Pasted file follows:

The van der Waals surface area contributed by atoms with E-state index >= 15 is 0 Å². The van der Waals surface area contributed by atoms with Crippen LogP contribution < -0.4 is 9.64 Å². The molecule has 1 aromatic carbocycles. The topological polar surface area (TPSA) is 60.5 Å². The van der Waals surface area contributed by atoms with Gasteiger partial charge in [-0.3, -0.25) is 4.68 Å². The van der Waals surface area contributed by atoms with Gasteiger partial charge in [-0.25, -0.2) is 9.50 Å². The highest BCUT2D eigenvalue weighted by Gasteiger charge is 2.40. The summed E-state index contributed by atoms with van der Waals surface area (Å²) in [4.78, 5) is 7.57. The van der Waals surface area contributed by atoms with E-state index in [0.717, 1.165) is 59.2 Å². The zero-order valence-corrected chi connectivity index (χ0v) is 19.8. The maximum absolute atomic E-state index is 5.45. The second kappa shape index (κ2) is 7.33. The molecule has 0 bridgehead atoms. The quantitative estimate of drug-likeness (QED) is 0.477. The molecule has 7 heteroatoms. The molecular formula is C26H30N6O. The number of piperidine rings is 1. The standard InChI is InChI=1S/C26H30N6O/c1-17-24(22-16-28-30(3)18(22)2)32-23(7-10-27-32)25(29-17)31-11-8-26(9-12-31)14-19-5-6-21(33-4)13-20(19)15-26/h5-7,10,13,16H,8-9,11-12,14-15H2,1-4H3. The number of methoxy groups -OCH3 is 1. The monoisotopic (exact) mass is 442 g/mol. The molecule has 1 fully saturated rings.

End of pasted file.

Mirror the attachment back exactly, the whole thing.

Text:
The van der Waals surface area contributed by atoms with E-state index >= 15 is 0 Å². The van der Waals surface area contributed by atoms with Crippen LogP contribution < -0.4 is 9.64 Å². The molecule has 1 aromatic carbocycles. The topological polar surface area (TPSA) is 60.5 Å². The van der Waals surface area contributed by atoms with Gasteiger partial charge in [-0.3, -0.25) is 4.68 Å². The van der Waals surface area contributed by atoms with Gasteiger partial charge in [-0.25, -0.2) is 9.50 Å². The highest BCUT2D eigenvalue weighted by Gasteiger charge is 2.40. The summed E-state index contributed by atoms with van der Waals surface area (Å²) in [4.78, 5) is 7.57. The van der Waals surface area contributed by atoms with E-state index in [0.717, 1.165) is 59.2 Å². The zero-order valence-corrected chi connectivity index (χ0v) is 19.8. The maximum absolute atomic E-state index is 5.45. The second kappa shape index (κ2) is 7.33. The molecule has 0 bridgehead atoms. The quantitative estimate of drug-likeness (QED) is 0.477. The molecule has 7 heteroatoms. The molecular formula is C26H30N6O. The number of piperidine rings is 1. The standard InChI is InChI=1S/C26H30N6O/c1-17-24(22-16-28-30(3)18(22)2)32-23(7-10-27-32)25(29-17)31-11-8-26(9-12-31)14-19-5-6-21(33-4)13-20(19)15-26/h5-7,10,13,16H,8-9,11-12,14-15H2,1-4H3. The number of methoxy groups -OCH3 is 1. The monoisotopic (exact) mass is 442 g/mol. The molecule has 1 fully saturated rings.